• Give prior thought to the kinds of journal writing to be engaged in relation to: the frequency of this writing; the frequency and depth of instructor or peer response to it; the level of formality/informality for this kind of writing; the length and depth of responses; the degree of structured or open-ended prompts for such writing;
  • Imagine ways that the journal writing can be used in conjunction and conversation with other kinds of classrooms activities; for example, could the student be asked to compose an in-class essay based on a particular journal entry or might students begin a class period by sharing in small groups a journal response—verbatim or summarized—to a specific issue or reading;
  • Be prepared to offer some flexibility and options for students who have difficulty with the parameters of this kind of writing in any one designated dimension (such as the frequency of the responses, the public use of journal responses in the classroom, the instructor’s method of responding to them, the level of structure in the prompts for such writing; the level of complexity of the prompt);
  • Engage students in collaborative and peer interactions over the course material at the same time they allow students options to respond individually and privately to such materials.


Shorter Writing Assignments

Examples:

Some shorter writing assignments that engage writing as a learning-enhancing activity might include: 

  • Writing a brief word-limited abstract of reading material.
  • Composing brief response or “position” papers, either open-ended or carefully constructed by the instructor.
  • Writing letters to others about the course or to an “expert” on a topic as part of a classroom assignment.
  • Completing observation reports of individuals, events, groups, or institutions.
  • Constructing “outlines” of various course materials—from readings, from instructor lectures, from peers’ presentations or projects shared in class, for example.

Challenges:

Because the kinds of shorter writing assignments that might be used are quite varied, the challenges are both specific and general here:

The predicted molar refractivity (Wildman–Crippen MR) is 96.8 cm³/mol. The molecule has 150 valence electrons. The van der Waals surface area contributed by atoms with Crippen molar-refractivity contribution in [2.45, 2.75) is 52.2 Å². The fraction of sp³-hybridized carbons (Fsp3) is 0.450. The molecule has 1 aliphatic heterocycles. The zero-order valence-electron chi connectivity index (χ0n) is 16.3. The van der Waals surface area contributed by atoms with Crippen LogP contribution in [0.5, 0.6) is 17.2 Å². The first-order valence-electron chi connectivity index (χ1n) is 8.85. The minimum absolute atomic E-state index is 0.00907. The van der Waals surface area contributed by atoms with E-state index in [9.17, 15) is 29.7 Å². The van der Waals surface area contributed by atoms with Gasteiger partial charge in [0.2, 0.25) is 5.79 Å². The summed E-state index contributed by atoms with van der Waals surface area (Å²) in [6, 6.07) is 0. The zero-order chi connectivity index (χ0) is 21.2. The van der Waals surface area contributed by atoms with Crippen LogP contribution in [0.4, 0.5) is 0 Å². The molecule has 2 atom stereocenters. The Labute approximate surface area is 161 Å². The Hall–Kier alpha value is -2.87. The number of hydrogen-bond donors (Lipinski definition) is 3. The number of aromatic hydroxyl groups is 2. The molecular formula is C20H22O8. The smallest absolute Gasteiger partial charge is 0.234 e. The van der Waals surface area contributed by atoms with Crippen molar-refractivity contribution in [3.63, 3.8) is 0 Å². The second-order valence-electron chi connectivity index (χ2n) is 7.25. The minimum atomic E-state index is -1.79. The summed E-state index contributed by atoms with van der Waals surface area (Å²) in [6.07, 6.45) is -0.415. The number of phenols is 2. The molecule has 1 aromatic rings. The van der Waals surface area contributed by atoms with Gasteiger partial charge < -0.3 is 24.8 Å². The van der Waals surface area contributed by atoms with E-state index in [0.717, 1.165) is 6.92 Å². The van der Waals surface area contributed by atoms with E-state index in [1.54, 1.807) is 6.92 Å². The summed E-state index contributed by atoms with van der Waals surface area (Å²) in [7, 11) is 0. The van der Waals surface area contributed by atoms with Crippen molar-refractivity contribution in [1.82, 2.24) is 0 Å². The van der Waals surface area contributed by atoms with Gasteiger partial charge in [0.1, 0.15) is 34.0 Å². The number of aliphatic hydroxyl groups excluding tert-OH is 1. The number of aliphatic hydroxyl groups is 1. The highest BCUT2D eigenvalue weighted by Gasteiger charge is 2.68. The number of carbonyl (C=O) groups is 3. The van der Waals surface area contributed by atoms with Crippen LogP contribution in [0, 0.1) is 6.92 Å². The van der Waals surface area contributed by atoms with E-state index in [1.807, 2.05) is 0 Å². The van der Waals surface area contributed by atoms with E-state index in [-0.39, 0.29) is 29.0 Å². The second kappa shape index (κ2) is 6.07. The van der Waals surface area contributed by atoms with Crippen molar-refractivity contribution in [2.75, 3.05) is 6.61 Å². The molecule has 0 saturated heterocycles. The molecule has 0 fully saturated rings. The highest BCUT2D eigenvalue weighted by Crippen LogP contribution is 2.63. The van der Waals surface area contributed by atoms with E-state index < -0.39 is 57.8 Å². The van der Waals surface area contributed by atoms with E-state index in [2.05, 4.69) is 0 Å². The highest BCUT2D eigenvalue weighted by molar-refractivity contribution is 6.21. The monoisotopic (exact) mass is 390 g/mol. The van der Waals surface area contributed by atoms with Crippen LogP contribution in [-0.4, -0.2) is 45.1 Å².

• In general, all shorter writing assignments require a careful attention to and matching of the activity with the overall course goals so that these kinds of writing facilitate and further enhance the student’s broader learning; it may often be difficult for students to grasp the larger impact and purpose of these kinds of writing activities in relation to the whole course.
  • In general, students need to be able to complete these activities with some challenge yet not with undue time, effort, and anxiety; finding the right balance for “time on task” that matches the student’s present abilities, current understanding, and available resources with the instructional goals of the course is not always easy.
  • More specifically, abstracts require a sophisticated ability to discern what is important from other information and the task may take some students a particularly long time to complete—time that does not necessarily match the overall instructional goals. Observation reports, like field notes, are activities where students will benefit most with carefully crafted teacher-generated guidelines since they often involve a fair amount of  “data saturation” and students need firmer guidelines in what to look for, how to see it, how to best record and then evaluate what they observe. “Position” papers can be intimidating particularly if they call on students to “come out” through opinions that are rooted in their identities—religious, familial, culturally marginalized or otherwise; at the same time, and perhaps for the same reasons, these kinds of papers can be illuminating.  Outlines can often codify thinking, boxing in creative or alternative ways that students might have of otherwise learning from and responding to the materials of the course.